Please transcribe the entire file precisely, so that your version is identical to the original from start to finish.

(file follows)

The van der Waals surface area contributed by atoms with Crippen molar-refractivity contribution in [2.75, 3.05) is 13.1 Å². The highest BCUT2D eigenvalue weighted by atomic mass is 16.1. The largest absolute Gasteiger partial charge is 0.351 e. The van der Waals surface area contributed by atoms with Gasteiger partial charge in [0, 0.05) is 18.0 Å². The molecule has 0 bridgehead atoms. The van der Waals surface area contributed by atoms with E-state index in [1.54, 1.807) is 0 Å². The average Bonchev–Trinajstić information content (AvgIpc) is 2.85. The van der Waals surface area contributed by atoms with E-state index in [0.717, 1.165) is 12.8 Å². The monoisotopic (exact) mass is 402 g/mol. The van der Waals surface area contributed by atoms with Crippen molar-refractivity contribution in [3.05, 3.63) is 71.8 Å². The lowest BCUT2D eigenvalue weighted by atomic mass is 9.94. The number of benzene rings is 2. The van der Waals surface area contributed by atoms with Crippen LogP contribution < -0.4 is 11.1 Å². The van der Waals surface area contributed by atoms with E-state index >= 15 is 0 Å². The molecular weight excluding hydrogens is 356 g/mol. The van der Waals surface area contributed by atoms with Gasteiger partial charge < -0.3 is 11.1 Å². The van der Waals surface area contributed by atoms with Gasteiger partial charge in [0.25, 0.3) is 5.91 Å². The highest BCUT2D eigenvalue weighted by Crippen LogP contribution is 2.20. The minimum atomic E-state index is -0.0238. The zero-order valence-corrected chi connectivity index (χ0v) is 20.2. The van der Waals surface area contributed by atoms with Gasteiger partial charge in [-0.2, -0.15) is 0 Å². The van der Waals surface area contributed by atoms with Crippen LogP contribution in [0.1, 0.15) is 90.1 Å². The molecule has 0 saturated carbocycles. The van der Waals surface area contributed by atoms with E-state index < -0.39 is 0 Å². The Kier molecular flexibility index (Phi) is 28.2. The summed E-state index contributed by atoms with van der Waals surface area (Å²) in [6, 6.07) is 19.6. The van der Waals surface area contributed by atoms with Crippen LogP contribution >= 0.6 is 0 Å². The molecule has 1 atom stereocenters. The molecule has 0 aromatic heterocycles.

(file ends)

The van der Waals surface area contributed by atoms with Crippen molar-refractivity contribution in [2.75, 3.05) is 13.1 Å². The highest BCUT2D eigenvalue weighted by atomic mass is 16.1. The largest absolute Gasteiger partial charge is 0.351 e. The van der Waals surface area contributed by atoms with Gasteiger partial charge in [0, 0.05) is 18.0 Å². The molecule has 0 bridgehead atoms. The van der Waals surface area contributed by atoms with E-state index in [1.54, 1.807) is 0 Å². The average Bonchev–Trinajstić information content (AvgIpc) is 2.85. The van der Waals surface area contributed by atoms with E-state index in [0.717, 1.165) is 12.8 Å². The monoisotopic (exact) mass is 402 g/mol. The van der Waals surface area contributed by atoms with Crippen molar-refractivity contribution in [3.05, 3.63) is 71.8 Å². The lowest BCUT2D eigenvalue weighted by atomic mass is 9.94. The number of benzene rings is 2. The van der Waals surface area contributed by atoms with Crippen LogP contribution < -0.4 is 11.1 Å². The van der Waals surface area contributed by atoms with E-state index >= 15 is 0 Å². The molecular weight excluding hydrogens is 356 g/mol. The van der Waals surface area contributed by atoms with Gasteiger partial charge < -0.3 is 11.1 Å². The van der Waals surface area contributed by atoms with Gasteiger partial charge in [0.25, 0.3) is 5.91 Å². The highest BCUT2D eigenvalue weighted by Crippen LogP contribution is 2.20. The minimum atomic E-state index is -0.0238. The zero-order valence-corrected chi connectivity index (χ0v) is 20.2. The van der Waals surface area contributed by atoms with Gasteiger partial charge in [-0.2, -0.15) is 0 Å². The van der Waals surface area contributed by atoms with Crippen LogP contribution in [0.1, 0.15) is 90.1 Å². The molecule has 0 saturated carbocycles. The van der Waals surface area contributed by atoms with E-state index < -0.39 is 0 Å². The Kier molecular flexibility index (Phi) is 28.2. The summed E-state index contributed by atoms with van der Waals surface area (Å²) in [6, 6.07) is 19.6. The van der Waals surface area contributed by atoms with Crippen LogP contribution >= 0.6 is 0 Å². The molecule has 1 atom stereocenters. The molecule has 0 aromatic heterocycles.